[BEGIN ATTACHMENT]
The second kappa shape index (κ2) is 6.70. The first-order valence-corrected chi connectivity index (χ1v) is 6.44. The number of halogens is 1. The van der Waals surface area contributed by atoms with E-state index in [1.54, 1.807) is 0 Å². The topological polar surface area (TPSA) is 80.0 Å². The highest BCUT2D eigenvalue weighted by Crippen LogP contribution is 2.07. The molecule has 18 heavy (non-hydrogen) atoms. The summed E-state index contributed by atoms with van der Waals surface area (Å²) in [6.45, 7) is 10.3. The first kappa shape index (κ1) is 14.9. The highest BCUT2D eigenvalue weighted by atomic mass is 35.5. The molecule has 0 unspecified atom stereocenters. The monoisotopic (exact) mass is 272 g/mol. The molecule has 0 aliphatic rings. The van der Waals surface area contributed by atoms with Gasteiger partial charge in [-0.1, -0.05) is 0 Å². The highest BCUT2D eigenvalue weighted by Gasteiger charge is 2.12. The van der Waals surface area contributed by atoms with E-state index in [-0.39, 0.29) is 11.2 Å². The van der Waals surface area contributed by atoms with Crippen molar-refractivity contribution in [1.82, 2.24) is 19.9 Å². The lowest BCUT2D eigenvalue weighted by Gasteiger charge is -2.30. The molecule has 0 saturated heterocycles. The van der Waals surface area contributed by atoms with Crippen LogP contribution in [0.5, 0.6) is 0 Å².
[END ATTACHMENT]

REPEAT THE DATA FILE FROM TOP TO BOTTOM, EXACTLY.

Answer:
The second kappa shape index (κ2) is 6.70. The first-order valence-corrected chi connectivity index (χ1v) is 6.44. The number of halogens is 1. The van der Waals surface area contributed by atoms with E-state index in [1.54, 1.807) is 0 Å². The topological polar surface area (TPSA) is 80.0 Å². The highest BCUT2D eigenvalue weighted by Crippen LogP contribution is 2.07. The molecule has 18 heavy (non-hydrogen) atoms. The summed E-state index contributed by atoms with van der Waals surface area (Å²) in [6.45, 7) is 10.3. The first kappa shape index (κ1) is 14.9. The highest BCUT2D eigenvalue weighted by atomic mass is 35.5. The molecule has 0 unspecified atom stereocenters. The monoisotopic (exact) mass is 272 g/mol. The molecule has 0 aliphatic rings. The van der Waals surface area contributed by atoms with Gasteiger partial charge in [-0.1, -0.05) is 0 Å². The highest BCUT2D eigenvalue weighted by Gasteiger charge is 2.12. The van der Waals surface area contributed by atoms with E-state index in [-0.39, 0.29) is 11.2 Å². The van der Waals surface area contributed by atoms with Crippen molar-refractivity contribution in [1.82, 2.24) is 19.9 Å². The lowest BCUT2D eigenvalue weighted by Gasteiger charge is -2.30. The molecule has 0 saturated heterocycles. The van der Waals surface area contributed by atoms with Crippen LogP contribution in [0.5, 0.6) is 0 Å².